Scripture: Genesis 1:27, Isaiah 43 selected verses : “Thus says the LORD, he who created you, O Jacob, he who formed you, O Israel: Do not fear, for I have redeemed you; I have called you by name, you are mine…Because you are precious in my sight, and honored, and I love you.” Galatians 3:28 ; Adapted from Matthew 10: Jesus summons his twelve; gives them authority to cast out unclean spirits, cure every disease and sickness; and sends them out with these instructions: go to the lost sheep, proclaim the good news, cure the sick, raise the dead, cleanse the lepers, cast out demons. (NRSV)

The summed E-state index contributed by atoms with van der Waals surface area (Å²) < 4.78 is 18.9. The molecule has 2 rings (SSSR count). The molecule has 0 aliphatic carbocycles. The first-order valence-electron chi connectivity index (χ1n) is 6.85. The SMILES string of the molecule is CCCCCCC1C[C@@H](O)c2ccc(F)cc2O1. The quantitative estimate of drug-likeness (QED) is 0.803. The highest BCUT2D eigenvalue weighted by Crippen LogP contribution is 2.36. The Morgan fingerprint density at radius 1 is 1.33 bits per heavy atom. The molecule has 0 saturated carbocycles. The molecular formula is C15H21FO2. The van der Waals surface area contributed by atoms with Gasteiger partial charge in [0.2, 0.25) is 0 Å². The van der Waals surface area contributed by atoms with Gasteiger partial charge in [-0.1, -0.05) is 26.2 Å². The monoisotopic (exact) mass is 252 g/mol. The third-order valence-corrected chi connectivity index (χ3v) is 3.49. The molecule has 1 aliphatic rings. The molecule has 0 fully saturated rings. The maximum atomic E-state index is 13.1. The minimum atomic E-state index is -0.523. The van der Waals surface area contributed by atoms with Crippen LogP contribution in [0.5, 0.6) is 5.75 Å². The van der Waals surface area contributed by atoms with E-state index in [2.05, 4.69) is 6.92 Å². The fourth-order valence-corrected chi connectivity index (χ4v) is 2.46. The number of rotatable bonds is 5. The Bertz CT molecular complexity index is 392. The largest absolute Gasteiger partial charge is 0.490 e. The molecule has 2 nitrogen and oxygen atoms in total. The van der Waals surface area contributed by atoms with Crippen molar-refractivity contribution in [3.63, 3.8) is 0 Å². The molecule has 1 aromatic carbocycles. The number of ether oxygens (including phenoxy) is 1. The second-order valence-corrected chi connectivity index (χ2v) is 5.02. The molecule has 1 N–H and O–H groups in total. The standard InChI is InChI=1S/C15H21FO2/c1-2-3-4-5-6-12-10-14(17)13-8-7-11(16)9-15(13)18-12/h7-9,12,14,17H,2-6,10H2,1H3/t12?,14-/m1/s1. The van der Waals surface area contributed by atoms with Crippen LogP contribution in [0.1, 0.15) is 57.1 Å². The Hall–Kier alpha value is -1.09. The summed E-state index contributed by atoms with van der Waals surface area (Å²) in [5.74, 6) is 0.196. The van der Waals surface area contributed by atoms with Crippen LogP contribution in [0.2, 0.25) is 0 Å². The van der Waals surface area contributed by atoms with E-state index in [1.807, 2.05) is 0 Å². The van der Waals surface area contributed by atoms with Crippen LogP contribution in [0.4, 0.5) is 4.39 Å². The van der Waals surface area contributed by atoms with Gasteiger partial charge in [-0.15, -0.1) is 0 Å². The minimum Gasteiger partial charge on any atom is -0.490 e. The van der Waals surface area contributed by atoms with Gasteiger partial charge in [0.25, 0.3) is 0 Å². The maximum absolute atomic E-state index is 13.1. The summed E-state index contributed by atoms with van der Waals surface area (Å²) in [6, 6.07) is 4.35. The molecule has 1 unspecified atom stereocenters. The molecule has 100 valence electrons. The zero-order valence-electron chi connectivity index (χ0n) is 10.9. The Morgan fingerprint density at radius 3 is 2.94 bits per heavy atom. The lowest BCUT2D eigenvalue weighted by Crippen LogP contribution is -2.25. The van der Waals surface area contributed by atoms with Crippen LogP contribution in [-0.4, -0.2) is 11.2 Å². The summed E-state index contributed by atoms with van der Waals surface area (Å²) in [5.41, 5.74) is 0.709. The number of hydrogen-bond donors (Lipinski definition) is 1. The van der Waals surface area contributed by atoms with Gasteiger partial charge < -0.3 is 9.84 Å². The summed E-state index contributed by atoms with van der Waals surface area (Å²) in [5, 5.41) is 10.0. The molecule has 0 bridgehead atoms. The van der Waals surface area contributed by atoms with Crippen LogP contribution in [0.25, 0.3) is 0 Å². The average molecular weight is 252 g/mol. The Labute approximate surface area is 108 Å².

Theology: God creates us, forms us, redeems us, calls us by name, honors us, and loves us. Why? Because we are precious in God’s sight. This good news seems throughout history to be relegated only to a few, sometimes whites only, sometimes males only, sometimes Germans only, sometimes heterosexuals only, sometimes Americans only, sometimes the rich only, sometimes the healthy only, etc. And…yet…the Bible tells us that God created ALL people—male, female, black, white, short, tall, rich, poor, sick, healthy, American, African, on and on in the image of God. Thus, we need a constant reminder that God creates, forms, calls, honors and loves us and EVERYONE else. We are to go and do likewise. Or, as Jesus says, we are to go to the lost sheep, proclaim the good news, cure the sick, raise the dead, cleanse the lepers, cast out demons.
Faith Talk Questions: